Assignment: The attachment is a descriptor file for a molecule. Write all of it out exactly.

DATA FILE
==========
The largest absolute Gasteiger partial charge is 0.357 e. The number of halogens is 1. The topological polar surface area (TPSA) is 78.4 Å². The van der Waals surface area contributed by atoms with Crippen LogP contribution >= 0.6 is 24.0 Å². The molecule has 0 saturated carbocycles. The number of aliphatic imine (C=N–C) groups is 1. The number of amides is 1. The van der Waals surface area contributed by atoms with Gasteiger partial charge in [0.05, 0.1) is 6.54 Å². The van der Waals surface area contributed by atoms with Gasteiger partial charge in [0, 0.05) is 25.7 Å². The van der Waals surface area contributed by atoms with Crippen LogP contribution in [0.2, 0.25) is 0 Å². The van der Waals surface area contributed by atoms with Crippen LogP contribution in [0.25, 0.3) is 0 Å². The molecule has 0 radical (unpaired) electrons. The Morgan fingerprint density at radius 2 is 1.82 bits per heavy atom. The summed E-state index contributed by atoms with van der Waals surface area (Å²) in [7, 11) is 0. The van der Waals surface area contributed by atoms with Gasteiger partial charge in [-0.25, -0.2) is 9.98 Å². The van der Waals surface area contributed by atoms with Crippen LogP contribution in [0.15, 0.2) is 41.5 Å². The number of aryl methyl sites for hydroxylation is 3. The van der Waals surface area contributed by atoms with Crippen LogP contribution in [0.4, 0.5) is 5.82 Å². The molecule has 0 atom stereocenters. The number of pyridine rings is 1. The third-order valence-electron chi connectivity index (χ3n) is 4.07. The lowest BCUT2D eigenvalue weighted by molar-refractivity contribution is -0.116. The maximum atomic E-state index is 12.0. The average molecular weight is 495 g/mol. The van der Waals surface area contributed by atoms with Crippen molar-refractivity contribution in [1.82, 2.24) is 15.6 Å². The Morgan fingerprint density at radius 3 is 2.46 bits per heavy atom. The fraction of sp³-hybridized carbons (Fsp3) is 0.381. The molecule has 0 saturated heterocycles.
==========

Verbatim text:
The largest absolute Gasteiger partial charge is 0.357 e. The number of halogens is 1. The topological polar surface area (TPSA) is 78.4 Å². The van der Waals surface area contributed by atoms with Crippen LogP contribution >= 0.6 is 24.0 Å². The molecule has 0 saturated carbocycles. The number of aliphatic imine (C=N–C) groups is 1. The number of amides is 1. The van der Waals surface area contributed by atoms with Gasteiger partial charge in [0.05, 0.1) is 6.54 Å². The van der Waals surface area contributed by atoms with Gasteiger partial charge in [0, 0.05) is 25.7 Å². The van der Waals surface area contributed by atoms with Crippen LogP contribution in [0.2, 0.25) is 0 Å². The van der Waals surface area contributed by atoms with Crippen LogP contribution in [0.25, 0.3) is 0 Å². The molecule has 0 radical (unpaired) electrons. The Morgan fingerprint density at radius 2 is 1.82 bits per heavy atom. The summed E-state index contributed by atoms with van der Waals surface area (Å²) in [7, 11) is 0. The van der Waals surface area contributed by atoms with Gasteiger partial charge in [-0.25, -0.2) is 9.98 Å². The van der Waals surface area contributed by atoms with Crippen LogP contribution in [0.15, 0.2) is 41.5 Å². The number of aryl methyl sites for hydroxylation is 3. The van der Waals surface area contributed by atoms with Crippen LogP contribution in [0.4, 0.5) is 5.82 Å². The molecule has 0 atom stereocenters. The number of pyridine rings is 1. The third-order valence-electron chi connectivity index (χ3n) is 4.07. The lowest BCUT2D eigenvalue weighted by molar-refractivity contribution is -0.116. The maximum atomic E-state index is 12.0. The average molecular weight is 495 g/mol. The van der Waals surface area contributed by atoms with Crippen molar-refractivity contribution in [1.82, 2.24) is 15.6 Å². The Morgan fingerprint density at radius 3 is 2.46 bits per heavy atom. The fraction of sp³-hybridized carbons (Fsp3) is 0.381. The molecule has 0 saturated heterocycles.